In the mice with more FGF21, a healthier thymus meant a more robust immune system. The researchers found that the mice with more of the hormone were producing more new T cells. By slowing the deterioration of the thymus, FGF21 protected the mice from immune system collapse that comes with age. On the flip side, the researchers found that in mice in which the FGF21 gene was knocked out, thymic degradation was accelerated, and the number of new T cells produced was limited. Without this hormone, the thymus collapses too soon.
An unknown mechanism
While the power of FGF21 in preventing thymic degradation is clear, its exact mechanism is still unknown. One potential explanation, which is in line with its previously established metabolic functions, is that this hormone promotes breakdown of fatty acids in the thymus. “This could prevent the thymic stroma from becoming infiltrated with lipids and help maintain the microenvironment so that the thymus can continue making T cells,” Dixit said. While this explanation seems plausible, it has not yet been demonstrated.
Dixit thinks FGF21’s role in promoting fat breakdown might not be the whole story. His suspicion stems from the surprising fact that this signal is produced in the thymus at full blast in the young, even though there is very little fat in the thymus at this point in time. This suggests that the hormone might have another function in addition to fat clearance that acts early on. Dixit speculates that FGF21 may have an additional role in triggering signaling pathways in TECs associated with cell division, thus allowing these crucial epithelial cells to proliferate and maintain themselves. If this proves true, it would mean that what scientists have long considered to be solely a metabolic hormone actually has another crucial function. Evolutionarily, this possibility raises interesting questions about which came first, FGF21’s function in metabolism or in cell growth.
With these issues still up in the air, Dixit said the next step is to investigate the hormone’s molecular mechanism. His group is currently working on dampening or elevating FGF21 levels in just the thymi of mice to eliminate its potential effects on other parts of the body, and then homing in on exactly how this hormone regulates thymic epithelial cells.
Though its mechanism is still being clarified, the ability of FGF21 to slow thymic deterioration is clear, and could be harnessed therapeutically. Drugs that raise its levels could be used to improve thymic function and enhance T cell production in the elderly, offering hope that immunity can be boosted in older individuals.
Additionally, this hormone holds promise in treating cancer patients who have undergone bone marrow transplants. Prior to bone marrow transplants, a patient’s old, damaged set of blood and immune cells is wiped out with chemotherapy. Then, their unhealthy bone marrow is replaced with fresh, healthy bone marrow, which is used to repopulate their blood and immune cells. But if the patient is over the age of 45, the new T cells generated from the transplanted bone marrow will arrive at the thymus for maturation only to find it old and packed with fat, meaning that the patient is unable to produce any new, mature T cells.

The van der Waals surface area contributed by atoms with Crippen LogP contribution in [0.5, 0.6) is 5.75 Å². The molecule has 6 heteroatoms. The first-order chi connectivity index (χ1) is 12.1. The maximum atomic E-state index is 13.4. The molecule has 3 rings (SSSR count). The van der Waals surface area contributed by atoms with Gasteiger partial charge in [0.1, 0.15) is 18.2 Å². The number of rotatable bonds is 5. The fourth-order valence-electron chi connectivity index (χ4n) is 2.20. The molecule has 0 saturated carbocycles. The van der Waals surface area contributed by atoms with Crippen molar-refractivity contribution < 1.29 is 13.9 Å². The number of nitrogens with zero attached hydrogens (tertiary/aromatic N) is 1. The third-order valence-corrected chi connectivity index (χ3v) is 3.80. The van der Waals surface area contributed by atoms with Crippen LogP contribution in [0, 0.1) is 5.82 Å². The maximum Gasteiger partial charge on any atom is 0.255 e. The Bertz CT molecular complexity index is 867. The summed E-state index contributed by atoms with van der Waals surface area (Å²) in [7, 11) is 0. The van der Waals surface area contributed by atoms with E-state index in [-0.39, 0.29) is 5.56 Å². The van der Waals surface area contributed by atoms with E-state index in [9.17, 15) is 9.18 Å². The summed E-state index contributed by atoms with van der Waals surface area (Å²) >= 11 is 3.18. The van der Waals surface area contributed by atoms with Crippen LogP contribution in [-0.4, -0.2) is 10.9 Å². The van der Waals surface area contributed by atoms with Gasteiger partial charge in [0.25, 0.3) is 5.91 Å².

Since their original T cells would have been wiped out by chemotherapy, the patients are left without any T cells, rendering them extremely susceptible to infection. To make matters worse, the few original, unhealthy T cells that were somehow able to survive chemotherapy can take hold and start proliferating in the patient’s body. According to Dixit, this nightmare situation could be remedied by treatment with FGF21 — by rescuing thymic function, this hormone could allow these patients to start replenishing their T cell populations.
Yet more research is needed before this hormone can be administered as a drug to improve thymic function. Moving beyond experiments conducted using mice genetically engineered to overexpress the hormone, Dixit’s lab is now attempting to deliver the hormone in the form of a drug. A major challenge is figuring out how to maintain elevated levels of the hormone for a substantial period of time, a challenge compounded by the hormone’s short half-life.
Despite these challenges, FGF21 therapy appears to be a promising approach that could have substantial benefits, and Dixit and his team is working to turn it into an effective therapy. If they are successful, aging immune systems in need of rescue could — in the not-so-distant future — be bailed out by a tiny, life-giving hormone.
Yang, H et al. (2009) Inhibition of thymic apidogenesis by caloric restriction is coupled with reduction in age-related thymic involution. J Immunol 183 (5): 3040-3052.
About the Author:
Malini Gandhi is a junior in Morse College majoring in Molecular, Cellular, and Developmental Biology. She is interested in immunology, microbiology, and evolutionary medicine.
The author would like to thank Dr. Dixit for his time and enthusiasm in discussing his work.